It depends, of course...the answer you probably expected. In the Americas, my impression is that the major variable is whether the region under consideration has enjoyed significant commercial interest of some kind. (Examples are the Carib''s eastern island chain and of course all 3 coasts of N America). Areas like these offer one or more raster chart products and, while they are all pretty good, some are exceptional (as e.g. the CYC charts I mentioned earlier). These typically can be run on the same nav software (e.g. Cap''n) altho'' the market''s moved a lot in the last few years and I''m sure there are changes my comments don''t reflect. The defacto alternative of NIMA charts provide you with safe navigation but they sure do lack the detail to make thoughtful flight planning and cove-to-bay hops as well planned. Still, in some cases that''s all we''ve had to work off of (e.g. Haiti, DR, Jamaica etc.).

For areas that are less commercially traveled (much of the rest of the Caribbean other than the U.S. territories) and/or regions that span many separate govt''l entities in a small space (N Europe is a good example), vector charts seem to make the most sense. They ''look'' different but also offer customzing of the look to suit the needs of the navigator on any given day or area. These are typically offered along with a specific nav software program (MaxSea and CMap are both examples), and areas are ''unlocked'' on the CD as a result of what you pay and the codes you get. This tends to be more cost effective than e.g. buying BA, then Dutch, then German, then Swedish and finally Norwegian electronic charts (which is what we had to do when purchasing the paper charts for this last summer''s run).

I''ve tried to use a variety of these programs because, somewhat contrary to your statement, I do think the nav software is part of the ''steak'' and not just the ''sizzle''. For our current cruising (Europe), I favor using CMap''s nav software because the NIMA electronic charts I have, running on Cap''n, are IMO quite inferior and our budget doesn''t allow me to buy every individual country''s CD(s). Ironically, I so far haven''t been able to buy a copy of CMap''s nav software as they apparently don''t want anything to do with nav liability and prefer to just market the charts. Quite strange but a good illustration that product liability has a heavy influence in Europe these days, as well.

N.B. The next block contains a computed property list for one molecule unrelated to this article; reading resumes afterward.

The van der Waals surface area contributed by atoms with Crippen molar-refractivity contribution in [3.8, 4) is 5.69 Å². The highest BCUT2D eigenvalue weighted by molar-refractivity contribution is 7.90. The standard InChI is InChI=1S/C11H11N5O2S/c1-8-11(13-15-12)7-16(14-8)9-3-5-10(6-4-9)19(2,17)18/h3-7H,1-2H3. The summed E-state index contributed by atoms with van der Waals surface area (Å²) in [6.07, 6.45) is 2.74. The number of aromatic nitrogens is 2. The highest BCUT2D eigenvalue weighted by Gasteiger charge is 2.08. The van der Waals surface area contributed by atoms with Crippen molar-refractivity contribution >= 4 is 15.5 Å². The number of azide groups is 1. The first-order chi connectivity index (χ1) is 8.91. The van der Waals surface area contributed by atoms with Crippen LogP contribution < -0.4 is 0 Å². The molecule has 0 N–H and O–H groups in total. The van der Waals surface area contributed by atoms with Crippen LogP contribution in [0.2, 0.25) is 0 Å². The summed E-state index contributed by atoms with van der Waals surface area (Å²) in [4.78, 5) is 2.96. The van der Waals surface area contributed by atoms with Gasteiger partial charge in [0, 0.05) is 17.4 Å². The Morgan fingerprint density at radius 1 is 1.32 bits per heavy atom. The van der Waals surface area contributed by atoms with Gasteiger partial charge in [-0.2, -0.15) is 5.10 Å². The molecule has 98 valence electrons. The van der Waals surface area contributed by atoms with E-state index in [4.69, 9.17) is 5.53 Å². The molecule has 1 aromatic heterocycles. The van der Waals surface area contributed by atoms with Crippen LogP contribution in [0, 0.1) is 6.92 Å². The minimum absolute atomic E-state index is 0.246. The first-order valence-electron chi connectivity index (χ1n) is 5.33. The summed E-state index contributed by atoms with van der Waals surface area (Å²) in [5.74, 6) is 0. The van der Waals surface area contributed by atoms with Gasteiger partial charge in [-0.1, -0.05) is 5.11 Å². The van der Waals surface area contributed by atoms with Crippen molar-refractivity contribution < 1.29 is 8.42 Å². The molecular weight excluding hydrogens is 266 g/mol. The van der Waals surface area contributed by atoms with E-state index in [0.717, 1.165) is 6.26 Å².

Keep in mind that, for copy protection purposes, dongles are now sold with some of these nav software packages. Perhaps it''s not a concern for the coastal sailor, but the thought of heading across an ocean while solely dependent on one dongle working (what if the laptop craps out? or the dongle?) bothers many of us. The software mfgr. is unimpressed by this concern (even Dashew''s outfit, which I would have thought would be sensitive to long-distance sailing issues) and tells you to just call them for a new code if e.g. you have to move to your back-up computer. Whether one is 300 NM from the Azores or ''only'' off the N coast of Hispaniloa, that isn''t a reassuring suggestion.

"...using strictly paper charts is ignoring beneficial data derived from gps..."

Not necessarily. Perhaps it''s just my own view of things, but what I find in the real world of cruising navigation is that people are so dependent on GPS and charting software (and therefore so rusty and usually also lazy re: paper charts), that they simply aren''t prepared to deal with paper charts effectively should the need arise. And besides, if one COULD use GPS in concert with paper charts, it would surely be far safer than the way we used to use paper some years ago when going down island, pre-GPS. It''s for that reason that we use a Yeoman plotter (not a CRT or LCD screen but rather a flat graphics pad on which the relevant paper chart always sits, with route plan laid out). Sliding a ''mouse'' around the chart, one can update the plot, route plan, take bearings, etc. with the accuracy of GPS because it takes a GPS NMEA input. It''s a great aid to paper navigation, and takes the desire to have back-up paper navigation from a nice thought to a practical but also accurate reality. Just something to think about...

Jack